“For more than two decades, Georgia’s leaders have recognized the importance of investing in the education of our youngest citizens,” said Dept. of Early Care and Learning Commissioner Bobby Cagle. “Gov. Nathan Deal often says that early childhood education is the foundation for future economic development. He has demonstrated his commitment to quality early care and education through policy innovations, such as implementing Georgia’s Quality Rated—a voluntary program that assigns a rating to early education and school-age care programs that meet program standards—and through investing financial resources even during difficult economic times. Georgia will continue to build on the legacy of strategic investment in children as the state’s number one natural resource.”
Quality pre-k prepares children for successful transition into elementary school, while developmental screenings can catch mental, social, and other delays in time to implement early interventions. Georgia’s investments in early education are becoming apparent at the pre-k level, and continued commitment to these investments could narrow learning gaps in third grade and beyond.
“Georgia is fortunate to have elected leaders who understand the critical role that early childhood education plays—not only in a child’s academic career—but also in his or her ability to find success as part of our state’s workforce,” said Georgia Chamber President and CEO Chris Clark. “Our organization will continue to support the efforts of Gov. Nathan Deal and other key stakeholders who are committed to ensuring access to quality early learning programs for children throughout our state.”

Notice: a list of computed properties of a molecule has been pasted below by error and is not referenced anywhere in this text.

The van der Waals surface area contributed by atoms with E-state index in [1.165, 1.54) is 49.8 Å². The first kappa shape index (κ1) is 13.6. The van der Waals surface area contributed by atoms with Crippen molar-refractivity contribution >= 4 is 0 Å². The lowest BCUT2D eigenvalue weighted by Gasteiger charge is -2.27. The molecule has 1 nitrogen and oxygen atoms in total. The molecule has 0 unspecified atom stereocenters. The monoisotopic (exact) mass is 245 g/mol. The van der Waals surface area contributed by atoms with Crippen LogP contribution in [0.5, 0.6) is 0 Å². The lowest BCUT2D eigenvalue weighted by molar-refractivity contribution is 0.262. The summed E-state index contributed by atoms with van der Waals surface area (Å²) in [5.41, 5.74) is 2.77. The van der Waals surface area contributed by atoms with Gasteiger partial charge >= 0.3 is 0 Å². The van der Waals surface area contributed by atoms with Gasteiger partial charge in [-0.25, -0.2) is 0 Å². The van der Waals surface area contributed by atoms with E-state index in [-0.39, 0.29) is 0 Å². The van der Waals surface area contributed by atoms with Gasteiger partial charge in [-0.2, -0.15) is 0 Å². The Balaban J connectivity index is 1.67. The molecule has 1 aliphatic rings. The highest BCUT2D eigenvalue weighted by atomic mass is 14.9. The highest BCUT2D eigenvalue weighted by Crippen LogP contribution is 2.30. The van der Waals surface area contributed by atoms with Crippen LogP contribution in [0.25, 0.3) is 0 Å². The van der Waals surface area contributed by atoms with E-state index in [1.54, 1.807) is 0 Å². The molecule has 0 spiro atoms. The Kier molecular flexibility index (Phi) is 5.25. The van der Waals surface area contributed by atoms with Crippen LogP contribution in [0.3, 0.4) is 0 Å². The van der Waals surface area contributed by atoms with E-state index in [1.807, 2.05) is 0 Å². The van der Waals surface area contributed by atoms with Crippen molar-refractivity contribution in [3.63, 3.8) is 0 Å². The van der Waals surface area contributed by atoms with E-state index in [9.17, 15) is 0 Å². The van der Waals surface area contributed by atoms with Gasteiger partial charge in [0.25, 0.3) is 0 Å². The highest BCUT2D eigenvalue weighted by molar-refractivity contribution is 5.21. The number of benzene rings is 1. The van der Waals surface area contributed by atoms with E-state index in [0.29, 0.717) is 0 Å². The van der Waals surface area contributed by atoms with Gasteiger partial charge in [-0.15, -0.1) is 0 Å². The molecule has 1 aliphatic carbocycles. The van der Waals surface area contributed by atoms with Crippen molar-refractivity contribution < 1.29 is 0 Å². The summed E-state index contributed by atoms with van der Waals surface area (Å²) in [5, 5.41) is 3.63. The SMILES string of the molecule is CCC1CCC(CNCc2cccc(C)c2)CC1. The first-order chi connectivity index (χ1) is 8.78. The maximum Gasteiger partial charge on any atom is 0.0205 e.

There is a significant connection between supporting children in their earliest years and strengthening the skilled workforce and economy Georgia needs to prosper. Georgia’s leaders have already begun to prioritize programs with proven benefits for children in the prenatal-to-age -5 spectrum, their parents, and the state, and Georgia is ramping up a statewide campaign to ensure that all children are reading on grade level by third grade. By continuing to strengthen its investment in quality early education—with a focus on children from low- to moderate-income families and other children at risk for school failure, and by tracking their progress—Georgia will achieve the best return on investment for our state.
GaFCP Communications Director
Follow us on Twitter @gafcpnews.
Georgia Family Connection Partnership (GaFCP) is a public-private partnership created by the State of Georgia and funders from the private sector to assist communities in addressing the serious challenges facing children and families. GaFCP also serves as a resource to state agencies across Georgia that work to improve the conditions of children and families. Georgia KIDS COUNT provides policymakers and citizens with current data they need to make informed decisions regarding priorities, services, and resources that impact Georgia’s children, youth, families, and communities. Georgia KIDS COUNT is funded, in part, through a grant from The Annie E. Casey Foundation, a private charitable organization dedicated to helping build better futures for disadvantaged children in the United States.
The KIDS COUNT Data Center is a comprehensive source of information where you can download this year’s complete Data Book and access the new mobile site being launched using your smart phone.